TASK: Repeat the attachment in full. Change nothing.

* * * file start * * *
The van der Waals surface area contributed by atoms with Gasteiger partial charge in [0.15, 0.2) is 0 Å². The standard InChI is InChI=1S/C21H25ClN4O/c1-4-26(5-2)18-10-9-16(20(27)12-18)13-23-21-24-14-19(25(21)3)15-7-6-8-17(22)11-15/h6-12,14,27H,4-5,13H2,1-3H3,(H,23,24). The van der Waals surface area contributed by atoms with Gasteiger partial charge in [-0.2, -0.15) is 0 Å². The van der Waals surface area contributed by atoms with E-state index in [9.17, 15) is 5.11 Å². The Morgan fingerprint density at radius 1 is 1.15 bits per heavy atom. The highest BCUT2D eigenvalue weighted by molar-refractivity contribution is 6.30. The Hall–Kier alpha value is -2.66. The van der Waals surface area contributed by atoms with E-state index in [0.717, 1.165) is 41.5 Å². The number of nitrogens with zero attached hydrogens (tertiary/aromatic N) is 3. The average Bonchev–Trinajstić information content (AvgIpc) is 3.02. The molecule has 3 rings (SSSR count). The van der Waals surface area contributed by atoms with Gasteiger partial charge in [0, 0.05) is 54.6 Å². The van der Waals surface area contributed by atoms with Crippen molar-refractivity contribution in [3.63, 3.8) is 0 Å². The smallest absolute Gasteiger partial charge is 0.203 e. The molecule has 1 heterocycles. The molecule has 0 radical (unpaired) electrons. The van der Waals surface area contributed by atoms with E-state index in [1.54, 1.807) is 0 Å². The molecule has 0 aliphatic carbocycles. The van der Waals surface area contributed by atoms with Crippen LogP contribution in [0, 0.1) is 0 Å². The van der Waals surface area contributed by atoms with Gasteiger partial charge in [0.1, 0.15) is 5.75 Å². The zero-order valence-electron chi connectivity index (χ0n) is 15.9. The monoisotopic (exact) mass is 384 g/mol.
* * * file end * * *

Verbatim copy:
The van der Waals surface area contributed by atoms with Gasteiger partial charge in [0.15, 0.2) is 0 Å². The standard InChI is InChI=1S/C21H25ClN4O/c1-4-26(5-2)18-10-9-16(20(27)12-18)13-23-21-24-14-19(25(21)3)15-7-6-8-17(22)11-15/h6-12,14,27H,4-5,13H2,1-3H3,(H,23,24). The van der Waals surface area contributed by atoms with Gasteiger partial charge in [-0.2, -0.15) is 0 Å². The van der Waals surface area contributed by atoms with E-state index in [9.17, 15) is 5.11 Å². The Morgan fingerprint density at radius 1 is 1.15 bits per heavy atom. The highest BCUT2D eigenvalue weighted by molar-refractivity contribution is 6.30. The Hall–Kier alpha value is -2.66. The van der Waals surface area contributed by atoms with E-state index in [0.717, 1.165) is 41.5 Å². The number of nitrogens with zero attached hydrogens (tertiary/aromatic N) is 3. The average Bonchev–Trinajstić information content (AvgIpc) is 3.02. The molecule has 3 rings (SSSR count). The van der Waals surface area contributed by atoms with Gasteiger partial charge in [0, 0.05) is 54.6 Å². The van der Waals surface area contributed by atoms with Crippen molar-refractivity contribution in [3.63, 3.8) is 0 Å². The smallest absolute Gasteiger partial charge is 0.203 e. The molecule has 1 heterocycles. The molecule has 0 radical (unpaired) electrons. The van der Waals surface area contributed by atoms with E-state index in [1.54, 1.807) is 0 Å². The molecule has 0 aliphatic carbocycles. The van der Waals surface area contributed by atoms with Crippen LogP contribution in [0, 0.1) is 0 Å². The van der Waals surface area contributed by atoms with Gasteiger partial charge in [0.1, 0.15) is 5.75 Å². The zero-order valence-electron chi connectivity index (χ0n) is 15.9. The monoisotopic (exact) mass is 384 g/mol.